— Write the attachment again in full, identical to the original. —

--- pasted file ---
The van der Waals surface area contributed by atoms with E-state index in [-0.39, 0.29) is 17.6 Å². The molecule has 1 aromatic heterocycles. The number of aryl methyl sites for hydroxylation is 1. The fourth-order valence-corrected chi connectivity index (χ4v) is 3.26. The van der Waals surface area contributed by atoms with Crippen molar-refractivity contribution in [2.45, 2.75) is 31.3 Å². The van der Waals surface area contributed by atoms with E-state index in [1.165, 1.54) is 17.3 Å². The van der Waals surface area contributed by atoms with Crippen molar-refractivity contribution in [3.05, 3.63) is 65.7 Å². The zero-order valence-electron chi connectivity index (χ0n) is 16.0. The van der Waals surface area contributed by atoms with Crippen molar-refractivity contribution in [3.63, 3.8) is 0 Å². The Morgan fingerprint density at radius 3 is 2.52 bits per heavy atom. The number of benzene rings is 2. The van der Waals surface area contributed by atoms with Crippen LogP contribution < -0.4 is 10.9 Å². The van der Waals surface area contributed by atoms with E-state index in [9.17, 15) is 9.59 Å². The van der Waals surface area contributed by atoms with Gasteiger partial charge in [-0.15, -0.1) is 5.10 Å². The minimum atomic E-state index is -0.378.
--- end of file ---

The van der Waals surface area contributed by atoms with E-state index in [-0.39, 0.29) is 17.6 Å². The molecule has 1 aromatic heterocycles. The number of aryl methyl sites for hydroxylation is 1. The fourth-order valence-corrected chi connectivity index (χ4v) is 3.26. The van der Waals surface area contributed by atoms with Crippen molar-refractivity contribution in [2.45, 2.75) is 31.3 Å². The van der Waals surface area contributed by atoms with E-state index in [1.165, 1.54) is 17.3 Å². The van der Waals surface area contributed by atoms with Crippen molar-refractivity contribution in [3.05, 3.63) is 65.7 Å². The zero-order valence-electron chi connectivity index (χ0n) is 16.0. The van der Waals surface area contributed by atoms with Crippen molar-refractivity contribution in [3.63, 3.8) is 0 Å². The Morgan fingerprint density at radius 3 is 2.52 bits per heavy atom. The number of benzene rings is 2. The van der Waals surface area contributed by atoms with Crippen LogP contribution < -0.4 is 10.9 Å². The van der Waals surface area contributed by atoms with E-state index in [9.17, 15) is 9.59 Å². The van der Waals surface area contributed by atoms with Gasteiger partial charge in [-0.15, -0.1) is 5.10 Å². The minimum atomic E-state index is -0.378.